.comment-link {margin-left:.6em;}

Hi. I'm trying to think of another description to put here. Any ideas? I'll try again at 420.

Saturday, January 15, 2011

If life were fair...

...I would have been treated with the utmost of care while I was in the hospital. I've been giving loving care to my patients for more decades than I care to admit. As a teenager and a Nursing Assistant (Before they had CNA's), I was mature enough to realize that my patients were someones parents, children or siblings. Somebody loved them like I love my family and I treated them as I would want to be treated if I were the patient. Also, I enjoyed my work. I truly LIKED my patients, even when they were difficult...I love a challenge. It's the rare difficult patient that can't be calmed by a kind word and a gentle touch.

Last month the tables were turned and I was the patient. While most of the nursing staff performed somewhere between adequate and superb, there were a few of them who should have worked in the Operating Room with sleeping patients, never with awake, ill people.

As I said, I had another bleed and since I couldn't sleep, they gave me a hideous drug called Lunesta. You may have seen the butterflies in the Lunesta commercial...I think vultures would have been more appropriate. It made me loopy and agitated, (I asked a nurse for a print out of the drug and read those side effects. I couldn't hold still, I certainly couldn't stay in my small hospital room. I was claustrophobic and scared. I didn't know where to go but I knew I had to go somewhere beside the little hospital room. As a nurse, I would have taken such a patient and sat them right outside the nurses station so that they would feel less frightened and I could keep an eye on them.

I received no such patience the staff at Central DuPage Hospital on floor 5 Center on that Friday night.

First, as I was trying to walk around the unit in the middle of the night, a large, large man who didn't talk to me at all, he simply blocked my way wherever I went.He looked like he was going to chest bump me and he was so close to me a that I could see the hate in his eyes. He was a Patient Care Tech named Harold and I have a feeling he was racist, I doubt he would have had the same hate in his eyes for a black woman that he shot at me. His posture and the look on his face was ABSOLUTELY one that said, "You're confused, you can't tell anyone and if you did, no one would believe you anyway. I was more afraid of him than I was of the brain surgery I was about to undergo. If I met him a in dark alley, I would run like Forrest Gump.

Another staff member found me in the same state, claustrophobic and afraid. Instead of using kindness (or at least xanax) to calm me dow she too, blocked my way and wouldn't let me walk away from the room that was scaring me. When I told her that I was afraid of my room, she simply responded, "There's no place else for you to go." She wasn't saying it with kindess...something you come to expect from "Angels of Mercy". For years nurses have been sitting confused, agitated and frightened patients outside the nurses station yet neither one of these had the kindness in their heart to offer me that option. She could have even offered to help me walk around the unit, it was the middle of the night and not a whole lot was going on.

I know that doctors and nurses make the worst patients but there's a good reason for that...we see what the staff is doing wrong. I figured out that my behavior was due to the Lunesta, not one of those nit wits even considered it.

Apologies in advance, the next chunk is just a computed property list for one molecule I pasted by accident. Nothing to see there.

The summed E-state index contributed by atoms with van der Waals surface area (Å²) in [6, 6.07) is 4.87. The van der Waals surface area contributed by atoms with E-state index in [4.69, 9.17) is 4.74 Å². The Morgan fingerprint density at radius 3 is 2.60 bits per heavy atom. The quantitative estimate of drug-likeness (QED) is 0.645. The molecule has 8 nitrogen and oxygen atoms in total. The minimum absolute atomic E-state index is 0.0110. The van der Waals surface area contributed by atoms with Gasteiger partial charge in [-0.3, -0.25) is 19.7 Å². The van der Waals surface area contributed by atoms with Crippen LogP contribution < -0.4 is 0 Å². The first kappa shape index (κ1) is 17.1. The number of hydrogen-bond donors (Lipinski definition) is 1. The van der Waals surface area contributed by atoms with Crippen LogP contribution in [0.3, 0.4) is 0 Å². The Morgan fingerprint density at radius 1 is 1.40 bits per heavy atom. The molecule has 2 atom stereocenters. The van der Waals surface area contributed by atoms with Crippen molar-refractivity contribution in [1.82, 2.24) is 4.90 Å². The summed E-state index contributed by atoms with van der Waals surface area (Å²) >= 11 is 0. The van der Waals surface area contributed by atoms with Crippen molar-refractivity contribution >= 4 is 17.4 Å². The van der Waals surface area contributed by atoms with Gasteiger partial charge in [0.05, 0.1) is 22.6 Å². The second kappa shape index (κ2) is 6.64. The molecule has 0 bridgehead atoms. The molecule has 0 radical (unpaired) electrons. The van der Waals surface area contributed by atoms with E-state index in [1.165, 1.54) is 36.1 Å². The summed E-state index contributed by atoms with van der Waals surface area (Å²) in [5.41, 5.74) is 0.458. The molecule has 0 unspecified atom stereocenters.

At the beginning of every shift, a nurse is supposed to do a full body assessment on each patient and then enter the results in a computer. It's not tough considering the COW (computer on wheels) is rolled right into the patients room. I was at that hospital for 3 weeks and maybe 4 nurses did the assessment on me. I know the tricks they use, they simply enter the same findings that the nurse before them had entered. When I was working, I would find an irregular heartbeat during my assessment that was never mentioned in ANY other nurses assessment. I knew enough to go and read the Doctors' notes where I would usually find out that the arrhythmia was normal for that patient. But shame on the nurses who didn't do their own assessments!!! How would they know if a sore or an infection began on their shift or the last shift? How would they even know there WAS a pressure sore on the patients backside?

I have a habit of writing things down and even in my agitated state, I continued to do so. I had forgotten about Harold's emotional abuse until I read my notes. Luckily, I came around after some blood transfusion and the surgery, but Harold and that skank who wouldn't let me out of my room must not have thought that I would. That makes me wonder what they do to people who are totally out of it. I've fired people for abusing patients, some of the abusers would be the last ones you would have ever expected, and I've done it with gusto. The idea of abusing patients is foreign to me and I would never have thought that I would fall victim to it myself, I don't know why I didn't, I guess I thought nurses would treat one of their own extra special nice.

But, a nurse who is a patient is no longer a nurse, she is a patient and as I've said a thousand times, "The squeaky wheel gets the oil." People seem to think that if they're kind to the nurses, the nurses will be kind to their loved ones. It doesn't work that way. If you want to ensure good care for your loved one, bitch, whine and complain like the family member from hell. Think about it, if you had 2 patients to care for and they both needed pain medicine, which one would you medicate first? The one whose family never shows up or never complains, or would you want to be sure you made the patient with the demanding family comfortable first?

More to come on this subject and on the emails from hell.


Post a Comment

<< Home